There are several incentives from the IRS to buy an electric vehicle right now.
A tax credit is available for the purchase of a new qualified plug-in electric drive motor vehicle that draws propulsion using a traction battery that has at least five kilowatt hours (kWh) of capacity, uses an external source of energy to recharge the battery, has a gross vehicle weight rating of up to 14,000 pounds, and meets specified emission standards. The minimum credit amount is $2,500, and the credit may be up to $7,500, based on each vehicle’s traction battery capacity and the gross vehicle weight rating.
Basic Summary of the Electric Vehicle Tax Credit
- If your total tax liability is $7500 or more after all your deductions and other credits, IRS would refund you the $7500.
- If your total tax liability is less that $7500 after all your deductions and other credits, IRS would refund you up to your tax liability.
- Tax liability is the net income tax you owe IRS.
- If you are married and filing jointly, and your taxable income is over $73,000, you are more likely to make full use of the credit.
Remember that this is a non-refundable credit. Meaning that if you owe less than your credit amount before applying it, you will not get to use the entire amount. And it does not carry over.
Information about the $7500 Electric Vehicle Tax Credit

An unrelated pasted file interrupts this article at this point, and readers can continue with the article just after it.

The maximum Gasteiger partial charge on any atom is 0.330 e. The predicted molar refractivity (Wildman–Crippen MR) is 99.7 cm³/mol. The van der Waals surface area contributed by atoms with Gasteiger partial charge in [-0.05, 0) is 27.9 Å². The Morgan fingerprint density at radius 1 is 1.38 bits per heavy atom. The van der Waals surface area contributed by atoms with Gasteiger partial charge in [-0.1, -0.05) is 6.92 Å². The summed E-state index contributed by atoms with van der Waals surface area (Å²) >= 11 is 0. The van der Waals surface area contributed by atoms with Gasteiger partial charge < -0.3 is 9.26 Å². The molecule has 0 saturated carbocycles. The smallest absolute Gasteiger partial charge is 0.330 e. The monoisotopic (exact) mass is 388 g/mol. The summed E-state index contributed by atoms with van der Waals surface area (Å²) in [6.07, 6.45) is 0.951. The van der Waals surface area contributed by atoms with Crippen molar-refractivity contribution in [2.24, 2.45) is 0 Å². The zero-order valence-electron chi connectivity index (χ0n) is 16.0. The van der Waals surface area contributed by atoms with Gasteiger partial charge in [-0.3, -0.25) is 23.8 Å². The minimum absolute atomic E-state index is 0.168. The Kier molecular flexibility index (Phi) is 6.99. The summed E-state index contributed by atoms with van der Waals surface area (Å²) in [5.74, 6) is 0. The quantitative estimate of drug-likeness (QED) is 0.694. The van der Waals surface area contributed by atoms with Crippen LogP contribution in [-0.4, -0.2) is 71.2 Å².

Please note, not all electric cars will qualify for this, and some may only qualify for a partial credit (Dependent on their battery size). For example, the Toyota Prius plugin hybrid only qualifies for $2,500, and the Ford Fusion or C-Max only receive $4,007.
This tax credit applies to vehicles acquired after December 31, 2009. For more information, see the Internal Revenue Service (IRS) Plug-In Electric Vehicle Credit website and IRS Form 8936, which is available via the IRS Forms and Publications website.
Qualified Plug-In Electric Drive Motor Vehicle Credit (IRC 30D) Credit Phase Out
The qualified plug-in electric drive motor vehicle credit phases out for a manufacturer’s vehicles over the one-year period beginning with the second calendar quarter after the calendar quarter in which at least 200,000 qualifying vehicles manufactured by that manufacturer have been sold for use in the United States (determined on a cumulative basis for sales after December 31, 2009) (“phase-out period”). Several manufacturers have begun selling cars very close to the limit. It is always best to check with a car dealer before making the sale if the vehicle will qualify for the incentive. Also remember, that some states may have additional tax credits for electric and energy efficient vehicles. It will be worth a taxpayers to check into these state energy efficient tax credits.
Qualifying vehicles manufactured by that manufacturer are eligible for 50 percent of the credit if acquired in the first two quarters of the phase-out period and 25 percent of the credit if acquired in the third or fourth quarter of the phase-out period. Vehicles manufactured by that manufacturer are not eligible for a credit if acquired after the phase-out period.